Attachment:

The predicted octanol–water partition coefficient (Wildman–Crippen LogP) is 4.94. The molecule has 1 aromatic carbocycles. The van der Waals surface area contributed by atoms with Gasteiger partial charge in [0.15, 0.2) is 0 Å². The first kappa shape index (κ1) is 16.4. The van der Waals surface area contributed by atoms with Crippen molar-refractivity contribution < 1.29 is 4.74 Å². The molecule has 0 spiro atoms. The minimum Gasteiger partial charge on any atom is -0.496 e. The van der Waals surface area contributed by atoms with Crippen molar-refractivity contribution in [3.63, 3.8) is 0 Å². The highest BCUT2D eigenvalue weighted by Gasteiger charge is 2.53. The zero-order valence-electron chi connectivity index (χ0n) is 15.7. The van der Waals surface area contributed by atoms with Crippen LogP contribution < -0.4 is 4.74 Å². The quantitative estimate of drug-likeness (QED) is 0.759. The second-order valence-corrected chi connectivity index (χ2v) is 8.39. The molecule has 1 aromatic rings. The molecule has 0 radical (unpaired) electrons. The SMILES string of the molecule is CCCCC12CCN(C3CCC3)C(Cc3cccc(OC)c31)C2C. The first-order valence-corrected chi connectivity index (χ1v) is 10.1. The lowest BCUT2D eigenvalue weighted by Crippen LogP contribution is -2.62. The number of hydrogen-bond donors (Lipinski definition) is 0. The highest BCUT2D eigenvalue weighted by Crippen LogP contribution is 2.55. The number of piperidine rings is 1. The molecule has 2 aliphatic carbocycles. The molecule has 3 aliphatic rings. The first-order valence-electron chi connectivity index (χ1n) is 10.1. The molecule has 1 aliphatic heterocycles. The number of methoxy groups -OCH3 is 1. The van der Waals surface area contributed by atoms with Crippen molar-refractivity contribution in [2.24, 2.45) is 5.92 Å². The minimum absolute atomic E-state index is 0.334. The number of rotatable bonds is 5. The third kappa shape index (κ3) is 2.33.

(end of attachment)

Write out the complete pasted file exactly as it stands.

The predicted octanol–water partition coefficient (Wildman–Crippen LogP) is 4.94. The molecule has 1 aromatic carbocycles. The van der Waals surface area contributed by atoms with Gasteiger partial charge in [0.15, 0.2) is 0 Å². The first kappa shape index (κ1) is 16.4. The van der Waals surface area contributed by atoms with Crippen molar-refractivity contribution < 1.29 is 4.74 Å². The molecule has 0 spiro atoms. The minimum Gasteiger partial charge on any atom is -0.496 e. The van der Waals surface area contributed by atoms with Crippen molar-refractivity contribution in [3.63, 3.8) is 0 Å². The highest BCUT2D eigenvalue weighted by Gasteiger charge is 2.53. The zero-order valence-electron chi connectivity index (χ0n) is 15.7. The van der Waals surface area contributed by atoms with Crippen LogP contribution < -0.4 is 4.74 Å². The quantitative estimate of drug-likeness (QED) is 0.759. The second-order valence-corrected chi connectivity index (χ2v) is 8.39. The molecule has 1 aromatic rings. The molecule has 0 radical (unpaired) electrons. The SMILES string of the molecule is CCCCC12CCN(C3CCC3)C(Cc3cccc(OC)c31)C2C. The first-order valence-corrected chi connectivity index (χ1v) is 10.1. The lowest BCUT2D eigenvalue weighted by Crippen LogP contribution is -2.62. The number of hydrogen-bond donors (Lipinski definition) is 0. The highest BCUT2D eigenvalue weighted by Crippen LogP contribution is 2.55. The number of piperidine rings is 1. The molecule has 2 aliphatic carbocycles. The molecule has 3 aliphatic rings. The first-order valence-electron chi connectivity index (χ1n) is 10.1. The molecule has 1 aliphatic heterocycles. The number of methoxy groups -OCH3 is 1. The van der Waals surface area contributed by atoms with Crippen molar-refractivity contribution in [2.24, 2.45) is 5.92 Å². The minimum absolute atomic E-state index is 0.334. The number of rotatable bonds is 5. The third kappa shape index (κ3) is 2.33.